UCT ranked most productive African school on Forbes entrepreneurs list

UCT ranked most productive African school on Forbes entrepreneurs list

- The University of Cape Town and Makere led while the University of Nairobi came fourth on the list compiled by Forbes

- UNILAG ranked third as one of the universities that are most productive in teaching entrepreneurial skills in Africa

- UNILAG has reacted to the ranking, saying it wants to remind everyone of its mandate to produce creative students

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The University of Lagos (UNILAG), Akoka, has been ranked as the third most productive school in teaching entrepreneurial skills in Africa.

In a Forbes report titled If You Want To Start A Tech-Company In Africa, Go To College, the university was considered as the powerhouse of Nigeria, The Nation reports.

On the list, the University of Cape Town (UCT) led in the ranking, while the University of Nairobi, Kenya, and Stellenbosch University followed in the fourth and fifth positions.

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A photo showing the entrance of UNILAG. Photo source:The Guardian

A photo showing the entrance of UNILAG. Photo source:The Guardian
Source: UGC

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Among the things the analytical report looked at was education; where and what the entrepreneurs studied and the level of education they achieved.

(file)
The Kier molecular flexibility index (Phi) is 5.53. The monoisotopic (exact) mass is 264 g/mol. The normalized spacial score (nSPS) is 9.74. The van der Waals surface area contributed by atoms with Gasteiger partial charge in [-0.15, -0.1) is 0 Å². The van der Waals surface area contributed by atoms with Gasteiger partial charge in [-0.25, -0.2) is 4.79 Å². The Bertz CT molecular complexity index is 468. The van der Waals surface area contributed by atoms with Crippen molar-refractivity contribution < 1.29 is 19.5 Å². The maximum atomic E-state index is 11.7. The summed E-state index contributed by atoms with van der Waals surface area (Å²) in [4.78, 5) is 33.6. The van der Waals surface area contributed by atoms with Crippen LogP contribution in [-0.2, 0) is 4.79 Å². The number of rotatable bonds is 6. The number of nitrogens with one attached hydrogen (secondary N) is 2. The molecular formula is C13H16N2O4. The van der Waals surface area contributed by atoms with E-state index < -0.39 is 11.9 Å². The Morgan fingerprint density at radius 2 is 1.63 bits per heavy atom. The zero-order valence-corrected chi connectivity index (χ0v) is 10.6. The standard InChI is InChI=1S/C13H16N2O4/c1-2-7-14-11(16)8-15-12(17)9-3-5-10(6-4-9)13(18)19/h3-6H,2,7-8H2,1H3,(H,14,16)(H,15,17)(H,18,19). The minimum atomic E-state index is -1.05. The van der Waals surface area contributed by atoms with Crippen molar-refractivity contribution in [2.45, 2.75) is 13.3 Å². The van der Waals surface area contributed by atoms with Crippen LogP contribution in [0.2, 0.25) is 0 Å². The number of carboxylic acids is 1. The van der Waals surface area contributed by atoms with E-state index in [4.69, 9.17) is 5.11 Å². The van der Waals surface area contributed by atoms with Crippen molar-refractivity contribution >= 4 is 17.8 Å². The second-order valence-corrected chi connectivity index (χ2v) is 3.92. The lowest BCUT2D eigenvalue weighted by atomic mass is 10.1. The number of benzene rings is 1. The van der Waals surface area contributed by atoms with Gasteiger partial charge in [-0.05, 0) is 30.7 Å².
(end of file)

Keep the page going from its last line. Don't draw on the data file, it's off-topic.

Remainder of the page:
The report noted that having at least a bachelor’s degree is important for a startup to survive in Africa.

UNILAG has reacted to the ranking with gratitude as it reminded all of its aim to keep churning out creative thinkers from the institution.

Meanwhile, former President Thabo Mbeki has joined the list of former heads of states who have spoken out about the murder of George Floyd.

Mbeki said: "The response we have witnessed in the aftermath of George Floyd’s killing in the United States is a reflection of pent-up feelings of frustration at the persistence of racism and that black lives have not mattered in that country."

Mbeki indicated that there is an urgent need for the criminal justice system in the US to be reformed and reaffirmed that the problem of the colour line, first given prominence by civil rights activist WEB du Bois in 1990, remained a challenge in the 21st century.

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Source: Briefly.co.za

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